Child Psychiatry & Human Development

, Volume 43, Issue 4, pp 544–559 | Cite as

Preventive Intervention for Anxious Preschoolers and Their Parents: Strengthening Early Emotional Development

  • Jeremy K. Fox
  • Carrie Masia Warner
  • Amy B. Lerner
  • Kristy Ludwig
  • Julie L. Ryan
  • Daniela Colognori
  • Christopher P. Lucas
  • Laurie Miller Brotman
Original Article


The high prevalence and early onset of anxiety disorders have inspired innovative prevention efforts targeting young at-risk children. With parent–child prevention models showing success for older children and adolescents, the goal of this study was to evaluate a parent–child indicated preventive intervention for preschoolers with mild to moderate anxiety symptoms. Sixteen children (ages 3–5) and at least one of their parents participated in Strengthening Early Emotional Development (SEED), a new 10-week intervention with concurrent groups for parents and children. Outcome measures included clinician-rated and parent-rated assessments of anxiety symptoms, as well as measures of emotion knowledge, parent anxiety, and parental attitudes about children’s anxiety. Participation in SEED was associated with reduced child anxiety symptoms and improved emotion understanding skills. Parents reported decreases in their own anxiety, along with attitudes reflecting enhanced confidence in their children’s ability to cope with anxiety. Reductions in child and parent anxiety were maintained at 3-month follow-up. Findings suggest that a parent–child cognitive-behavioral preventive intervention may hold promise for young children with mild to moderate anxiety. Improvements in parent anxiety and parental attitudes may support the utility of intervening with parents. Fostering increased willingness to encourage their children to engage in new and anxiety-provoking situations may help promote continued mastery of new skills and successful coping with anxiety.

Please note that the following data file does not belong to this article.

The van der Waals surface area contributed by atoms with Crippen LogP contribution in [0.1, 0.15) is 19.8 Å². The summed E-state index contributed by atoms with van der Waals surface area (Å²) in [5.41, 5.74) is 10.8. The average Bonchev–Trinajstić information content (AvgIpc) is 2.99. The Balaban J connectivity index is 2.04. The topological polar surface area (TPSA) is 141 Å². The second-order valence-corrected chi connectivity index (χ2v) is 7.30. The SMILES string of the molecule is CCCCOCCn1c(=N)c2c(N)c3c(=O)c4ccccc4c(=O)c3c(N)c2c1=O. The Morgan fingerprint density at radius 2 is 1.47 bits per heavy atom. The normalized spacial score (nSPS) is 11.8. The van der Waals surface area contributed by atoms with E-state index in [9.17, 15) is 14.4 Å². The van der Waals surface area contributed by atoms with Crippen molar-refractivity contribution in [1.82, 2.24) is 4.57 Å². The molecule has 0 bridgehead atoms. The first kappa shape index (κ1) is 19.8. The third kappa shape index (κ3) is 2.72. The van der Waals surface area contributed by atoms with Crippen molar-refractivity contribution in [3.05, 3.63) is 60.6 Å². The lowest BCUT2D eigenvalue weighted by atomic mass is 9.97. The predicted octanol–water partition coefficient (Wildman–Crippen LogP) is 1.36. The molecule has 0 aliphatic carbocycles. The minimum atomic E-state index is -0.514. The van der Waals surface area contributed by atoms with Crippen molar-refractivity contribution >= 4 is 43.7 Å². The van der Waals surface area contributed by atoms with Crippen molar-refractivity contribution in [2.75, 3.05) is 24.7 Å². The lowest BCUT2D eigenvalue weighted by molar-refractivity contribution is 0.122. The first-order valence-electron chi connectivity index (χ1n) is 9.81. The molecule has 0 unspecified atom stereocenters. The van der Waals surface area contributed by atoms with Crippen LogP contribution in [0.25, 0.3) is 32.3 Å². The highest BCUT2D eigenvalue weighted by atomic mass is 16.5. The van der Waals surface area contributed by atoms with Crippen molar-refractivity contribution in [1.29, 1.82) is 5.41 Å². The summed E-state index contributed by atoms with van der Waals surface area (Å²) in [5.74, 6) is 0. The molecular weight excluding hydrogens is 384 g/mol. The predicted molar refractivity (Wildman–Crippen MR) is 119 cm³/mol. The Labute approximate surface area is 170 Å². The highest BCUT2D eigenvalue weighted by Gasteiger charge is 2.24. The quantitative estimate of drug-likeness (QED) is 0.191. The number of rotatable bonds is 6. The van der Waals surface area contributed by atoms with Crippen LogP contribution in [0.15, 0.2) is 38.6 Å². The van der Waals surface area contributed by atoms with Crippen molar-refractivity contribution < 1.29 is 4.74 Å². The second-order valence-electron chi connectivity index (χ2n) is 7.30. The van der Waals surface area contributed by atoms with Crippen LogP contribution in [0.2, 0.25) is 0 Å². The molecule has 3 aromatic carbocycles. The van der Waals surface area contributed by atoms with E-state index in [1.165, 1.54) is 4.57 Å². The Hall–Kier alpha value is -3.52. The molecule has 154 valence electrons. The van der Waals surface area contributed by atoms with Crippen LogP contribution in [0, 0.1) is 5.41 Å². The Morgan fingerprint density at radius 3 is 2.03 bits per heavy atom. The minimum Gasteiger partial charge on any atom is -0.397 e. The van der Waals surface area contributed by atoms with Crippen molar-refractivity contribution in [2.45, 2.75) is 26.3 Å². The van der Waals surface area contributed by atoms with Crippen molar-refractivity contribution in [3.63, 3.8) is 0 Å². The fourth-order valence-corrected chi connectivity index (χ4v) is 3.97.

Child anxiety Parent anxiety Indicated prevention 



This research was supported by a federal grant awarded to Drs. Carrie Masia Warner and Christopher Lucas from the National Institute of Mental Health, R34, MH075917. The authors would like to thank all of the children and parents who participated, as well as the research assistants who helped with data collection and entry, including Emily Ocner and Corinne Sweeney.

Conflict of interest

Drs. Fox, Masia Warner, Ludwig, Ryan, Colognori, Lucas, and Brotman, and Ms. Lerner report no biomedical financial interests or potential conflicts of interest.


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Copyright information

© Springer Science+Business Media, LLC 2012

Authors and Affiliations

  • Jeremy K. Fox
    • 1
  • Carrie Masia Warner
    • 1
    • 2
  • Amy B. Lerner
    • 1
  • Kristy Ludwig
    • 1
  • Julie L. Ryan
    • 3
  • Daniela Colognori
    • 1
  • Christopher P. Lucas
    • 1
  • Laurie Miller Brotman
    • 1
  1. 1.Department of Child and Adolescent Psychiatry, NYU Child Study CenterNew York University Langone Medical CenterNew YorkUSA
  2. 2.Nathan S. Kline Institute for Psychiatric ResearchOrangeburgUSA
  3. 3.School of PsychologyFairleigh Dickinson UniversityTeaneckUSA

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